Sacremento Must Hate Homeless People

There are times that I wish my friend Daniel Thompson were still alive.  He would have had a field day writing poems about this issue.  This comes to us from Sacramento advocates who testified in oppositon to these new rules limiting access to the transit authority for low income people.  My favorite rule that I think Daniel would have also teed off on was that a person must wear footwear with a sole and must wear clothing above and below the waist.  Daniel would have played on sole and soul and talked about those who sold their soul not being able to ride.   Daniel would have loved exploring a string bikini as a piece of clothing appearing above and below the waist or the exile of the phrase "no shoes, no shirt, no service" for this new language requiring further explanation about below the waist clothing.  The whole thing is strange and so unreasonable. Here is the language:

  • Boarding a vehicle unless clothed above and below the waist and wearing footwear that has a sole (clarification of an existing rule).
  • Emanating a noxious odor, whether from body, clothing, or possessions, that results in discomfort or inconvenience to passengers, unless the odor is the result of a disability or medical condition.
  • Sleeping on a train that has reached the end of a light rail line.
  • Playing sound equipment that is audible to other passengers.

The proposed amendments include changes intended to better reflect Transit Agency's Code of Conduct. These all come as the city prepares for a new playground arena for the wealthy who can afford to pay to see the professional basketball and concerts in downtown Sacramento.   The second bullet point about the highly subjective "emanating a noxious odor..." was removed but the other provisions passed.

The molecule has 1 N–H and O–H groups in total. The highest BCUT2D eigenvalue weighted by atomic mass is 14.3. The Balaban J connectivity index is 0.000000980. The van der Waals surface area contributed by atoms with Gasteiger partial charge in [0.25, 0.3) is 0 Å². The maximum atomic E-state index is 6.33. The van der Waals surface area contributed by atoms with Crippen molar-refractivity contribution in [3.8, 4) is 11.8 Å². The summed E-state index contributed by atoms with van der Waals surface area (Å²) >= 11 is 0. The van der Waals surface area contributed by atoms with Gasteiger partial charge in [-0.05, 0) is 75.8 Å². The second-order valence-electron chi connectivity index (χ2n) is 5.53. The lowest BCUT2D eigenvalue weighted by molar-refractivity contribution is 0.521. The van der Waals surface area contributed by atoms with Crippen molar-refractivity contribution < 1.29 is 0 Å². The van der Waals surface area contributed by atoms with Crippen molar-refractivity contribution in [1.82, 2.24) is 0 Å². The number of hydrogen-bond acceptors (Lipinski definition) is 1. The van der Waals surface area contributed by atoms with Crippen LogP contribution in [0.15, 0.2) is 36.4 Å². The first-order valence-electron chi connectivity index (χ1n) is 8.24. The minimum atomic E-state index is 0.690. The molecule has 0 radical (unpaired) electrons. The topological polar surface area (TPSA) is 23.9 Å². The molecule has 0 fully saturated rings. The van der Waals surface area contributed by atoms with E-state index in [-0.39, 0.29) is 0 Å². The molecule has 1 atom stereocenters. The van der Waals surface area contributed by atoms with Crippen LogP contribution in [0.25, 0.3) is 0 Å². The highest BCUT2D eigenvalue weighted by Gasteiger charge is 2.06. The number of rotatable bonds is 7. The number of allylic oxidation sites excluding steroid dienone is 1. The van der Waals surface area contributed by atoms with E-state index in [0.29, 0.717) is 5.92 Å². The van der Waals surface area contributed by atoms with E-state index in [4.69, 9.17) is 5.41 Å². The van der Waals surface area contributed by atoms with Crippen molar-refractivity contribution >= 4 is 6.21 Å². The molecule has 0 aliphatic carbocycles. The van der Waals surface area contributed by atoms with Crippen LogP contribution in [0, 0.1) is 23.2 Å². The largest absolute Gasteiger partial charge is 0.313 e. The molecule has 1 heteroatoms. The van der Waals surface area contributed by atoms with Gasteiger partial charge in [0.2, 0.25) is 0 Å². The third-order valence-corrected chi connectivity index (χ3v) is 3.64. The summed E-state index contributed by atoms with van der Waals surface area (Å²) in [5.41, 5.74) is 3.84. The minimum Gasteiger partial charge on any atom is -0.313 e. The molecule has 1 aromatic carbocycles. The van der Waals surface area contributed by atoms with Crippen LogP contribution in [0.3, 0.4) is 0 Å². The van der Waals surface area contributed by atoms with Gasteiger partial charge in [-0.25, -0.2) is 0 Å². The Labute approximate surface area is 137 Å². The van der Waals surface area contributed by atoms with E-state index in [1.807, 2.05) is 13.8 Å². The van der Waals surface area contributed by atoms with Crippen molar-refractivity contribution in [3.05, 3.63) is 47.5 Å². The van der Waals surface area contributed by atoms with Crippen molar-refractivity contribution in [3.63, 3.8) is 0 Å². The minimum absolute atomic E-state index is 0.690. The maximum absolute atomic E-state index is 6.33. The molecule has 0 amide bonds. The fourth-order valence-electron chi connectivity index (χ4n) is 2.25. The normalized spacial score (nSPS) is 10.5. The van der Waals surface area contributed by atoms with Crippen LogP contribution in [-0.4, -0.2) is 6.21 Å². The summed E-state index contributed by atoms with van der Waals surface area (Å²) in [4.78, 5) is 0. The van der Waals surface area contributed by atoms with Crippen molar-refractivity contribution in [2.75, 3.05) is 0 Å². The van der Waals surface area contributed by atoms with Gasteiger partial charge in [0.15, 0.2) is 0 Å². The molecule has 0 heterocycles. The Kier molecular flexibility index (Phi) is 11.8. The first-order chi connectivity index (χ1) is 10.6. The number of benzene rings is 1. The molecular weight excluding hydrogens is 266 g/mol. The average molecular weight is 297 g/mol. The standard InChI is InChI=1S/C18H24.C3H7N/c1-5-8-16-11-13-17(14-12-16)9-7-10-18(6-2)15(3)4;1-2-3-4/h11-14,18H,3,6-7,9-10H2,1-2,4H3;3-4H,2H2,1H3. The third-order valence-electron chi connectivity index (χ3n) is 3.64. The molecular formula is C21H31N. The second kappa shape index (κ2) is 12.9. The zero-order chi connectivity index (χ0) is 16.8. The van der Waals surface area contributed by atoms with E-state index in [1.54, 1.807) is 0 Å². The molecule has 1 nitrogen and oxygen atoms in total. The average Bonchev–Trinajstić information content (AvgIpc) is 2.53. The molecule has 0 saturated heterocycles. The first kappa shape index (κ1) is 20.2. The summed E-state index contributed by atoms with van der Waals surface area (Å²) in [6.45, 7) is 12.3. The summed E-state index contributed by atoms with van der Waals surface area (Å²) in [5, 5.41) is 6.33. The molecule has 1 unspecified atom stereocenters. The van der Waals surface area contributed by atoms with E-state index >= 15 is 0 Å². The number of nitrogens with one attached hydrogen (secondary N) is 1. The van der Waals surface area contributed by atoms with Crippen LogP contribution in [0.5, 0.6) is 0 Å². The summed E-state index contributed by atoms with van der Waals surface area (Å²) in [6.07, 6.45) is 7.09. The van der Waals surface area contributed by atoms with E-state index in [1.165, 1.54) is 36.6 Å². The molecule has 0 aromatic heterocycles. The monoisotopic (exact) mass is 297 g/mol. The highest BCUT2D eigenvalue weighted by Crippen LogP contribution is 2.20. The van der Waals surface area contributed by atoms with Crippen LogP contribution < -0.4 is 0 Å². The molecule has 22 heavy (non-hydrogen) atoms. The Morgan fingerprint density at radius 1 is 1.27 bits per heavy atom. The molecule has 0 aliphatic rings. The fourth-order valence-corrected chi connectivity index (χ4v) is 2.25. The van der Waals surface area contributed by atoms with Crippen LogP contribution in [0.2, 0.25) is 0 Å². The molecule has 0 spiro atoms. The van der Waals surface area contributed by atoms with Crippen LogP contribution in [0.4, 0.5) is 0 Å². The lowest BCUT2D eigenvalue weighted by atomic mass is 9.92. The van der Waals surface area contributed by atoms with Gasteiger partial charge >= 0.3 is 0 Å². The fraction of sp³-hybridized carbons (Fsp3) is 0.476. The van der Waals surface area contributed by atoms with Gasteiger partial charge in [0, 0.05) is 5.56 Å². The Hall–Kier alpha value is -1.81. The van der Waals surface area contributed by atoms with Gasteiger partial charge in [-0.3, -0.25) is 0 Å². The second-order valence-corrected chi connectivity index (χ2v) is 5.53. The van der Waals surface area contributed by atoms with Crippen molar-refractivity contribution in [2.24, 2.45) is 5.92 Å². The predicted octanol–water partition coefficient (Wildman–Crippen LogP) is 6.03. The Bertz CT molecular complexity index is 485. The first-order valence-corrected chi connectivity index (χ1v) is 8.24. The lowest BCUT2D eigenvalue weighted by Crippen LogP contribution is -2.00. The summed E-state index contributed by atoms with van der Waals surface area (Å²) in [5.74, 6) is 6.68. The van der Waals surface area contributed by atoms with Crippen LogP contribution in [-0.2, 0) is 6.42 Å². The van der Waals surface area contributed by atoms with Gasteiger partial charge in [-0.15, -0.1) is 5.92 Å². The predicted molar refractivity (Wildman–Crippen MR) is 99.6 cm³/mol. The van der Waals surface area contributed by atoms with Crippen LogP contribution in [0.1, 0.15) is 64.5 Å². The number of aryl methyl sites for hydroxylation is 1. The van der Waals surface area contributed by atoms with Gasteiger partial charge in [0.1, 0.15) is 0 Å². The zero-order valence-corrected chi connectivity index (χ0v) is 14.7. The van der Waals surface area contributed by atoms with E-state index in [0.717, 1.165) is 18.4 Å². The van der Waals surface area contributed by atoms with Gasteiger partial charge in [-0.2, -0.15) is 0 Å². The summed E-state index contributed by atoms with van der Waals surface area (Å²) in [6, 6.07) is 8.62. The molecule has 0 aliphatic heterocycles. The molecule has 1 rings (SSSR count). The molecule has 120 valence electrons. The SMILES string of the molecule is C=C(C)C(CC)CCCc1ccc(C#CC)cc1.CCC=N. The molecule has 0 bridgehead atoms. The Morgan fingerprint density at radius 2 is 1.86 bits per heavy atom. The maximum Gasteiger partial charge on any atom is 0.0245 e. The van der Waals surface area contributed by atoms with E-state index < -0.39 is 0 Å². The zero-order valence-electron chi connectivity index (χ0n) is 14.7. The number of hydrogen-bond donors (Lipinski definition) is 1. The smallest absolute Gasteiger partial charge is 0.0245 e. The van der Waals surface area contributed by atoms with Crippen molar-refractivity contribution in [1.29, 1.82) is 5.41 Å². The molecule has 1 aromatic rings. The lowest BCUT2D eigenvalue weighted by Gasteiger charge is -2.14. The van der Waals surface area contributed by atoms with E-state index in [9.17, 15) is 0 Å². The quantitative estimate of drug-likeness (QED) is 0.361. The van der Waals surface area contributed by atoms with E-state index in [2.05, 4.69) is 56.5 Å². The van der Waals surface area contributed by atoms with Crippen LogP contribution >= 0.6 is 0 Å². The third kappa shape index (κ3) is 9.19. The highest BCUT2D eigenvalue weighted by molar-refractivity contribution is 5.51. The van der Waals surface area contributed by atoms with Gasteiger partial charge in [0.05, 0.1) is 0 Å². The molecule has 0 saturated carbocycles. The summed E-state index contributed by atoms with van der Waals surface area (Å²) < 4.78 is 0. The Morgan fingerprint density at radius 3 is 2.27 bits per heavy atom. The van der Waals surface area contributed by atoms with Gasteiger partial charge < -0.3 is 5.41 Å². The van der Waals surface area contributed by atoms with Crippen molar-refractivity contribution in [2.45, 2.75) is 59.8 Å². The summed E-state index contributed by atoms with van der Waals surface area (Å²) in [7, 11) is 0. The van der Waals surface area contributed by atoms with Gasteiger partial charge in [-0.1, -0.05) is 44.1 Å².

I am still having trouble understanding why any of these are necessary.  Are there a huge numbers of people with holes in their shoes who try to ride the Sacramento Rapid without pants?  Why not include those who showing their underwear?  Don't you always have to get off the train at the end of the line if you are sleeping or wide awake?  Were drivers allowing homeless people to sleep in the train cars after they parked at the end of the rapid lines or was this some form of punishment for tired riders that they locked you in the car at the end of the line if you fell asleep? From the 1970s and 80s with the age of the Walkman weren't there rules about loud music already in place? 

The City of Denver seems to have similar hate problems with the crushing of a Tiny Homes group last week.  Denver is one of the fastest growing metropolitan areas in the country and rents are out of control.  There are not the shelters to serve the number of people who are being priced out of the housing market.  A group, Denver Out Loud, staged a protest after attempting to find a place to build these homes.  They were tired of waiting and were worried that the weather was getting cold so they set up their structures in a public park.  Police and city officials were quick to crush the protest without answering the bigger issue.   It seemed like it was similar to turning on the fire hoses and bringing out the police dogs in response to the protest in the 1960s.  These individuals are petitioning their government for redress and deserve a non-violent response for government to solve problems. 

Brian Davis

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